I got in to the room, started handing out the enormous number of handouts I had (6). Once the confusion from that all calmed down, I started in on my spiel: “Hi, welcome, yadda yadda yadda. Here are the name tags — made from a regular piece of paper that you fold into thirds to make it stand on its own. Please find your name and place the little tent in front of you so that I can see it.” (I do this routinely so that I can learn student’s names quickly. I’m really, really bad with names, so this is essential.) As I was describing this name-tent thing, a kid in the first row snorted and asked loudly, “You’re kidding, right?” I stared him down and said, “No, I’m not kidding. Unless you want me to call you ‘hey you’ for the rest of the semester, you’ll put up your nametag. And, just because you asked me that, I’m going to start handing them out at the other end of the room.” I then proceeded to explain that this was a discussion course and that the name tents were important because they all needed to know each others’ names as well. Anyway, at that point, I’m looking around the room and I see looking back at me great skepticism, some distrust, and a smattering of hostility thrown in for good measure. But, I plowed ahead.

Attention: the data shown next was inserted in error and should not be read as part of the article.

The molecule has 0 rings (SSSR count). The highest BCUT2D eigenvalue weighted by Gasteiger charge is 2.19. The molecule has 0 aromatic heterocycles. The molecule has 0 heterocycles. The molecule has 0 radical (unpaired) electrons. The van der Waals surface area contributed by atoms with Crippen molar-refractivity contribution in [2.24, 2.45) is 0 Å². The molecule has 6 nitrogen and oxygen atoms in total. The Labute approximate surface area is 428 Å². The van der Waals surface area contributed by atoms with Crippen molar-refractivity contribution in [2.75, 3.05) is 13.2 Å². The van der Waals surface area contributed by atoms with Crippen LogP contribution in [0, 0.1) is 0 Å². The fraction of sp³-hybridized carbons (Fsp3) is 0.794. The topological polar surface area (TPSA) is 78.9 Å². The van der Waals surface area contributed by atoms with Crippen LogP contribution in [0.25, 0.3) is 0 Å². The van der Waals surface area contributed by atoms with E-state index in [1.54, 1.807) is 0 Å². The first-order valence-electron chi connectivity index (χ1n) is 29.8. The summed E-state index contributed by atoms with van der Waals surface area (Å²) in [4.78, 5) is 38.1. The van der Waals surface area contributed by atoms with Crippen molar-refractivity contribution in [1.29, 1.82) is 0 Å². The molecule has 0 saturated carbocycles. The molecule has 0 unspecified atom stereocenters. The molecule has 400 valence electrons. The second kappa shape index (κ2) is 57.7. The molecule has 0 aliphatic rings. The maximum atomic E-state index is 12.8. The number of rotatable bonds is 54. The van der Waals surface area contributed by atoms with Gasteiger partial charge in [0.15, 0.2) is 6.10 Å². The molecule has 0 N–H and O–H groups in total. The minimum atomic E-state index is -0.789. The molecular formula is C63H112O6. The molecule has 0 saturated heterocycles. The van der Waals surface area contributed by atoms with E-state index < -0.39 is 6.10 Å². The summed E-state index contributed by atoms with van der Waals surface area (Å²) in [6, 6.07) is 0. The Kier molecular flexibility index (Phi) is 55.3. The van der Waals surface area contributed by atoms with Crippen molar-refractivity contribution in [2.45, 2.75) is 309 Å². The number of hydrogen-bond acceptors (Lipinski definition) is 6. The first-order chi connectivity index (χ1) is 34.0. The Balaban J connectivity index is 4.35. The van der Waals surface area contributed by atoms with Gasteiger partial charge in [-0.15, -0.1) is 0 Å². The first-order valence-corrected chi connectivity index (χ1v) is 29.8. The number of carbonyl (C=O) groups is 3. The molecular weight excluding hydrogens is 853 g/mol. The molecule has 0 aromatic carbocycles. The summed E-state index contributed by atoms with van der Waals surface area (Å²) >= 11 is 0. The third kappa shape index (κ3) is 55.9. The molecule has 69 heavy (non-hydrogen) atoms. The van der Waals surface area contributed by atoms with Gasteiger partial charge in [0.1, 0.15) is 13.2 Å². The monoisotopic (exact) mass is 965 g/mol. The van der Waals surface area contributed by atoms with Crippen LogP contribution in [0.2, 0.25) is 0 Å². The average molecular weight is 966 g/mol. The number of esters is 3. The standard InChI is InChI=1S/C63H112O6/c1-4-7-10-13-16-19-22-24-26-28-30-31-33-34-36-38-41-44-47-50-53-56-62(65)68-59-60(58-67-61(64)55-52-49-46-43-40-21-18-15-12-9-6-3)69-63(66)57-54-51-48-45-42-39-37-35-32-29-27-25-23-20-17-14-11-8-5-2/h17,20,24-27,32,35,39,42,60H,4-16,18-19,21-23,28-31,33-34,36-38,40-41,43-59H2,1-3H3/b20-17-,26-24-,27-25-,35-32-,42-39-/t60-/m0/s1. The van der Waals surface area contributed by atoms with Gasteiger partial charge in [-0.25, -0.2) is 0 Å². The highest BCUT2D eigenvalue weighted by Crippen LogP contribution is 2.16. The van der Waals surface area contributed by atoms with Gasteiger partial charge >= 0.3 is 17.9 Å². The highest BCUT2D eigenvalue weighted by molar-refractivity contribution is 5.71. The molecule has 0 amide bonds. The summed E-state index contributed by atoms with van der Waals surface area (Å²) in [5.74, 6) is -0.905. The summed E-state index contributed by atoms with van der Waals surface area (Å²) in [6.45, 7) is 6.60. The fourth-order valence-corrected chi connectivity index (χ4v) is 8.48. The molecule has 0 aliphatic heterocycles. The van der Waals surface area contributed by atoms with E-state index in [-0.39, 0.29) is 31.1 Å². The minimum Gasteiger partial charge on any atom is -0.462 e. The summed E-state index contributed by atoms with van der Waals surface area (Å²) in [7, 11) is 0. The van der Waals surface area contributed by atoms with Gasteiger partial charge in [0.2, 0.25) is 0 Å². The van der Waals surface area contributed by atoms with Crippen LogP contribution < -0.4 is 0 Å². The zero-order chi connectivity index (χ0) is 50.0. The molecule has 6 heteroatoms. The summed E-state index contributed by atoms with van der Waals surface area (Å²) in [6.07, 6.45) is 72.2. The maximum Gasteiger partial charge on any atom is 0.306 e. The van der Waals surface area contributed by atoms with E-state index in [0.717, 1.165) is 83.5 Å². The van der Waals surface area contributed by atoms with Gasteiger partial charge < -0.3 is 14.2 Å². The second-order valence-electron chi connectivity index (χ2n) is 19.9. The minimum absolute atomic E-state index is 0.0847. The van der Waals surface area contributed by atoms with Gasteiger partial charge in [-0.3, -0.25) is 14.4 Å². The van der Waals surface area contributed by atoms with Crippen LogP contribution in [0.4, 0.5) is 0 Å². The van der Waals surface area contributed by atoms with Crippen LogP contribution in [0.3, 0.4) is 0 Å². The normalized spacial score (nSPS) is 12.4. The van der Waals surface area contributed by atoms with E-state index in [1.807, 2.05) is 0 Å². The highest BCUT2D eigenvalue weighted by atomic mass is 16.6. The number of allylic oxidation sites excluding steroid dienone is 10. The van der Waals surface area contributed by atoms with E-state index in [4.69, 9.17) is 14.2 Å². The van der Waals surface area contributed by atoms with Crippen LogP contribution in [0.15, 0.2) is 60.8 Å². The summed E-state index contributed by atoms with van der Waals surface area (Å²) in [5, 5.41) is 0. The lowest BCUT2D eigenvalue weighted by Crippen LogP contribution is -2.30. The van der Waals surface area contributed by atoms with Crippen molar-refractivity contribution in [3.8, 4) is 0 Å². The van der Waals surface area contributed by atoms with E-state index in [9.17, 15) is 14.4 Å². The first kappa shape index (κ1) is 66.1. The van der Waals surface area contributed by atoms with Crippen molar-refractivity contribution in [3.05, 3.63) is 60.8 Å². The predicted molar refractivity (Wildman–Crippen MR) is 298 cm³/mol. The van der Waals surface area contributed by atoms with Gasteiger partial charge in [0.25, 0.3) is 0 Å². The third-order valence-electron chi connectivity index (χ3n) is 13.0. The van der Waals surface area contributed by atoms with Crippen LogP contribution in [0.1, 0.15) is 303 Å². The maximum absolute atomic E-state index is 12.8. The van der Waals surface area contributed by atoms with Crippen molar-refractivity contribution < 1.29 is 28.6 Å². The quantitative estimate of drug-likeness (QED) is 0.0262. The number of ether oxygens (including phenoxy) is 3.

I went over the syllabus and the course policies (including my favorite part where I tell them I will totally fail their cheating asses if they plagiarize), and then I got to the part where I tell them they cannot have cell phones in the classroom. I totally stole this from a good friend, but it works — I tell them that if their phone rings in class, I will answer it and tell their grandmother or best friend or boyfriend or brother that they cannot talk on the phone because they are in class. I tell them that this will cause them great embarrassment, which they may wish to avoid. They kind of chuckled at this, and I moved on to talking about the next part of the syllabus. 3 minutes later, some kid’s phone rings. They all look at me, like “whaddya gonna do, huh? — and not in a curious way, in a challenging way. I walked over, put out my hand, and said, “Alright, hand it over.” The kid looked horrified, looked down at the phone, and then cried, “but it’s Tom — over there in the corner! He’s the one calling me!” Ha, ha. Very funny, stupid dumb ass 12-year old boys trying to test my authority. Maybe it was Tom on the phone, maybe it wasn’t. I don’t know. The kid in the corner did look kind of sheepish. So, I chuckled, and said something about how I’d let him go this time, but that the next time it happened, I would answer the phone. I don’t know if it was all that effective, but it got me out of the situation and got them off of the hook, but kept the authority in my court.